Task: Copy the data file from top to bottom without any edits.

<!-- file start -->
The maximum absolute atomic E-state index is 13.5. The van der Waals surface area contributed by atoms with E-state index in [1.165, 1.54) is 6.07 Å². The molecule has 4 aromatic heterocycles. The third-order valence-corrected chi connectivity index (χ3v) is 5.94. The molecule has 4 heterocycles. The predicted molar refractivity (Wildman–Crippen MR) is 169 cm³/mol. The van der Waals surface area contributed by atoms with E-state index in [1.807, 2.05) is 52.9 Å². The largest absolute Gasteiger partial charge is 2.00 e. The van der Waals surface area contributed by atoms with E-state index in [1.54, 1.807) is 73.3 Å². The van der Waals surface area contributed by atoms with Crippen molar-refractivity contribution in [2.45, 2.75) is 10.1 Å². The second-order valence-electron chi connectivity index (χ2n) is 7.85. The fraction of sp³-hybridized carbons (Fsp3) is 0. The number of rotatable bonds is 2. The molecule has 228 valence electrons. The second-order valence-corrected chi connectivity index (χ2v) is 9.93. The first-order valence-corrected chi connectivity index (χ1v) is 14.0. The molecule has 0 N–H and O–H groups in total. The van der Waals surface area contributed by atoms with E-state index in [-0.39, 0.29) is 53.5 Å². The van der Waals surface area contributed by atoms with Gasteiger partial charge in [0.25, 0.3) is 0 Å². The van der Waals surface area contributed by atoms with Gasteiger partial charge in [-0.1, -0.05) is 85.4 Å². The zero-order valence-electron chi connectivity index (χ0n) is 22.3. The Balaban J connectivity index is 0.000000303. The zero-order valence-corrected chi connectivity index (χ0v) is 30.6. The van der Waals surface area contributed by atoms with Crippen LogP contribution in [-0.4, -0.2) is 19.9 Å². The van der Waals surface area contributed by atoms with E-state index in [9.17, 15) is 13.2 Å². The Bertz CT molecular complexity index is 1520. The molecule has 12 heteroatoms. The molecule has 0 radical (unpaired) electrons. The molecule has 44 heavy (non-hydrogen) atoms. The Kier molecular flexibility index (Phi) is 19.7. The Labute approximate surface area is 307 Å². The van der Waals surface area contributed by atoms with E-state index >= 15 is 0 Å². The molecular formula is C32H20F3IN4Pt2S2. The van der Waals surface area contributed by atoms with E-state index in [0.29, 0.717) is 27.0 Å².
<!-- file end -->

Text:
The maximum absolute atomic E-state index is 13.5. The van der Waals surface area contributed by atoms with E-state index in [1.165, 1.54) is 6.07 Å². The molecule has 4 aromatic heterocycles. The third-order valence-corrected chi connectivity index (χ3v) is 5.94. The molecule has 4 heterocycles. The predicted molar refractivity (Wildman–Crippen MR) is 169 cm³/mol. The van der Waals surface area contributed by atoms with E-state index in [1.807, 2.05) is 52.9 Å². The largest absolute Gasteiger partial charge is 2.00 e. The van der Waals surface area contributed by atoms with E-state index in [1.54, 1.807) is 73.3 Å². The van der Waals surface area contributed by atoms with Crippen molar-refractivity contribution in [2.45, 2.75) is 10.1 Å². The second-order valence-electron chi connectivity index (χ2n) is 7.85. The fraction of sp³-hybridized carbons (Fsp3) is 0. The number of rotatable bonds is 2. The molecule has 228 valence electrons. The second-order valence-corrected chi connectivity index (χ2v) is 9.93. The first-order valence-corrected chi connectivity index (χ1v) is 14.0. The molecule has 0 N–H and O–H groups in total. The van der Waals surface area contributed by atoms with E-state index in [-0.39, 0.29) is 53.5 Å². The van der Waals surface area contributed by atoms with Gasteiger partial charge in [0.25, 0.3) is 0 Å². The van der Waals surface area contributed by atoms with Gasteiger partial charge in [-0.1, -0.05) is 85.4 Å². The zero-order valence-electron chi connectivity index (χ0n) is 22.3. The Balaban J connectivity index is 0.000000303. The zero-order valence-corrected chi connectivity index (χ0v) is 30.6. The van der Waals surface area contributed by atoms with Crippen LogP contribution in [-0.4, -0.2) is 19.9 Å². The van der Waals surface area contributed by atoms with E-state index in [9.17, 15) is 13.2 Å². The Bertz CT molecular complexity index is 1520. The molecule has 12 heteroatoms. The molecule has 0 radical (unpaired) electrons. The molecule has 44 heavy (non-hydrogen) atoms. The Kier molecular flexibility index (Phi) is 19.7. The Labute approximate surface area is 307 Å². The van der Waals surface area contributed by atoms with E-state index >= 15 is 0 Å². The molecular formula is C32H20F3IN4Pt2S2. The van der Waals surface area contributed by atoms with E-state index in [0.29, 0.717) is 27.0 Å².